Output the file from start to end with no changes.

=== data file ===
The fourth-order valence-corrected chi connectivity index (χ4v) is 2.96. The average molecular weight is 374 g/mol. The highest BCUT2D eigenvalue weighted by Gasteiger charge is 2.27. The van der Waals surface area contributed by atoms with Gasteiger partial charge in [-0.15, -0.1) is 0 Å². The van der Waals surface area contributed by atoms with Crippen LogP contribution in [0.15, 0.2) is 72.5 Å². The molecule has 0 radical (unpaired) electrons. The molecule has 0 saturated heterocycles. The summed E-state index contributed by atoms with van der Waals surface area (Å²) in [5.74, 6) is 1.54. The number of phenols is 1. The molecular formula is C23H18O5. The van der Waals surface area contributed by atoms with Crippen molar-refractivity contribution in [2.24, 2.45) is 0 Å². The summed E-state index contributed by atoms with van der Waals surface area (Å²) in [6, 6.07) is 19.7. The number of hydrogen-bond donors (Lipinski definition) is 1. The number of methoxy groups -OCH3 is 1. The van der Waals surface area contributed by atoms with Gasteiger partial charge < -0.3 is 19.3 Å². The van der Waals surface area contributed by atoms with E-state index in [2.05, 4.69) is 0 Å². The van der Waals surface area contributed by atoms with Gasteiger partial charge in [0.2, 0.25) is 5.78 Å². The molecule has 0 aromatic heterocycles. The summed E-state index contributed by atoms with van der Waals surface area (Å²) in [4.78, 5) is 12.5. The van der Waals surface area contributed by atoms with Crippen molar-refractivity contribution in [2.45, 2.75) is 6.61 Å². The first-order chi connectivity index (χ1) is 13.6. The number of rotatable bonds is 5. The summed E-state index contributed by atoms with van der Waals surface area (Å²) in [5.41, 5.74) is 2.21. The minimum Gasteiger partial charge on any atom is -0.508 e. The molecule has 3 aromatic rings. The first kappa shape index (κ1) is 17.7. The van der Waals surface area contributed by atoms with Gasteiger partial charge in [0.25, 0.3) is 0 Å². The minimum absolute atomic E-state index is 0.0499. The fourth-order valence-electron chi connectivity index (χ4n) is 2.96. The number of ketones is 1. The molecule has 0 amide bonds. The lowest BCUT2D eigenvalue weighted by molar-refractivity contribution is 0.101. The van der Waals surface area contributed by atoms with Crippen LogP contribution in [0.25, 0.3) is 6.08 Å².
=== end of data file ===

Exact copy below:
The fourth-order valence-corrected chi connectivity index (χ4v) is 2.96. The average molecular weight is 374 g/mol. The highest BCUT2D eigenvalue weighted by Gasteiger charge is 2.27. The van der Waals surface area contributed by atoms with Gasteiger partial charge in [-0.15, -0.1) is 0 Å². The van der Waals surface area contributed by atoms with Crippen LogP contribution in [0.15, 0.2) is 72.5 Å². The molecule has 0 radical (unpaired) electrons. The molecule has 0 saturated heterocycles. The summed E-state index contributed by atoms with van der Waals surface area (Å²) in [5.74, 6) is 1.54. The number of phenols is 1. The molecular formula is C23H18O5. The van der Waals surface area contributed by atoms with Crippen molar-refractivity contribution in [2.24, 2.45) is 0 Å². The summed E-state index contributed by atoms with van der Waals surface area (Å²) in [6, 6.07) is 19.7. The number of hydrogen-bond donors (Lipinski definition) is 1. The number of methoxy groups -OCH3 is 1. The van der Waals surface area contributed by atoms with Gasteiger partial charge < -0.3 is 19.3 Å². The van der Waals surface area contributed by atoms with E-state index in [2.05, 4.69) is 0 Å². The van der Waals surface area contributed by atoms with Gasteiger partial charge in [0.2, 0.25) is 5.78 Å². The molecule has 0 aromatic heterocycles. The summed E-state index contributed by atoms with van der Waals surface area (Å²) in [4.78, 5) is 12.5. The van der Waals surface area contributed by atoms with Crippen molar-refractivity contribution in [2.45, 2.75) is 6.61 Å². The first-order chi connectivity index (χ1) is 13.6. The number of rotatable bonds is 5. The summed E-state index contributed by atoms with van der Waals surface area (Å²) in [5.41, 5.74) is 2.21. The minimum Gasteiger partial charge on any atom is -0.508 e. The molecule has 3 aromatic rings. The first kappa shape index (κ1) is 17.7. The van der Waals surface area contributed by atoms with Gasteiger partial charge in [0.25, 0.3) is 0 Å². The minimum absolute atomic E-state index is 0.0499. The fourth-order valence-electron chi connectivity index (χ4n) is 2.96. The number of ketones is 1. The molecule has 0 amide bonds. The lowest BCUT2D eigenvalue weighted by molar-refractivity contribution is 0.101. The van der Waals surface area contributed by atoms with Crippen LogP contribution in [0.25, 0.3) is 6.08 Å².